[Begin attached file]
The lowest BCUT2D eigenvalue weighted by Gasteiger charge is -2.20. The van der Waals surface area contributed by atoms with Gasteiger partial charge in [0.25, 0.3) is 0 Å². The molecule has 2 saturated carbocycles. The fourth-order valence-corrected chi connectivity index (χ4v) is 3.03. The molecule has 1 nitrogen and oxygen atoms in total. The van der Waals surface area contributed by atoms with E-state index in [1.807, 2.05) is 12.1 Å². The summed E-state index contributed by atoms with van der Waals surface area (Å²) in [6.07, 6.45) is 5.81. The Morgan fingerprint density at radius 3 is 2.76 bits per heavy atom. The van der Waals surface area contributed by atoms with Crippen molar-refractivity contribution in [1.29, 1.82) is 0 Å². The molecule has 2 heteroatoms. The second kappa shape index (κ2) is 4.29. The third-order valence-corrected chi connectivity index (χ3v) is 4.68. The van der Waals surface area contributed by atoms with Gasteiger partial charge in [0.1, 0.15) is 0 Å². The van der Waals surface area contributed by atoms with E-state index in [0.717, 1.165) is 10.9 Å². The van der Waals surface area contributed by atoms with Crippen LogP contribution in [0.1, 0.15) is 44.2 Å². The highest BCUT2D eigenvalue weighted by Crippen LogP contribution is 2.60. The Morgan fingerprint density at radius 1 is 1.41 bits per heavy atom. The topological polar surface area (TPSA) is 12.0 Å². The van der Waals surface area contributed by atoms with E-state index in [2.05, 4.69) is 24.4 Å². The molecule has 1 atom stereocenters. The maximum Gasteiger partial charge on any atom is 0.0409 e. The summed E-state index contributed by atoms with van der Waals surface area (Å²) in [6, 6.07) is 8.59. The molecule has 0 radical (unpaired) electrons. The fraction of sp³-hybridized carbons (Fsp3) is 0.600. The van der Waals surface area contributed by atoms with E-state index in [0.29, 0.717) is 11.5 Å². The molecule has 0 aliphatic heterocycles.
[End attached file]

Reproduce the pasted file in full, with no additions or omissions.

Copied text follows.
The lowest BCUT2D eigenvalue weighted by Gasteiger charge is -2.20. The van der Waals surface area contributed by atoms with Gasteiger partial charge in [0.25, 0.3) is 0 Å². The molecule has 2 saturated carbocycles. The fourth-order valence-corrected chi connectivity index (χ4v) is 3.03. The molecule has 1 nitrogen and oxygen atoms in total. The van der Waals surface area contributed by atoms with E-state index in [1.807, 2.05) is 12.1 Å². The summed E-state index contributed by atoms with van der Waals surface area (Å²) in [6.07, 6.45) is 5.81. The Morgan fingerprint density at radius 3 is 2.76 bits per heavy atom. The van der Waals surface area contributed by atoms with Crippen molar-refractivity contribution in [1.29, 1.82) is 0 Å². The molecule has 2 heteroatoms. The second kappa shape index (κ2) is 4.29. The third-order valence-corrected chi connectivity index (χ3v) is 4.68. The van der Waals surface area contributed by atoms with Gasteiger partial charge in [0.1, 0.15) is 0 Å². The van der Waals surface area contributed by atoms with E-state index in [0.717, 1.165) is 10.9 Å². The van der Waals surface area contributed by atoms with Crippen LogP contribution in [0.1, 0.15) is 44.2 Å². The highest BCUT2D eigenvalue weighted by Crippen LogP contribution is 2.60. The Morgan fingerprint density at radius 1 is 1.41 bits per heavy atom. The topological polar surface area (TPSA) is 12.0 Å². The van der Waals surface area contributed by atoms with E-state index in [2.05, 4.69) is 24.4 Å². The molecule has 1 atom stereocenters. The maximum Gasteiger partial charge on any atom is 0.0409 e. The summed E-state index contributed by atoms with van der Waals surface area (Å²) in [6, 6.07) is 8.59. The molecule has 0 radical (unpaired) electrons. The fraction of sp³-hybridized carbons (Fsp3) is 0.600. The van der Waals surface area contributed by atoms with E-state index in [0.29, 0.717) is 11.5 Å². The molecule has 0 aliphatic heterocycles.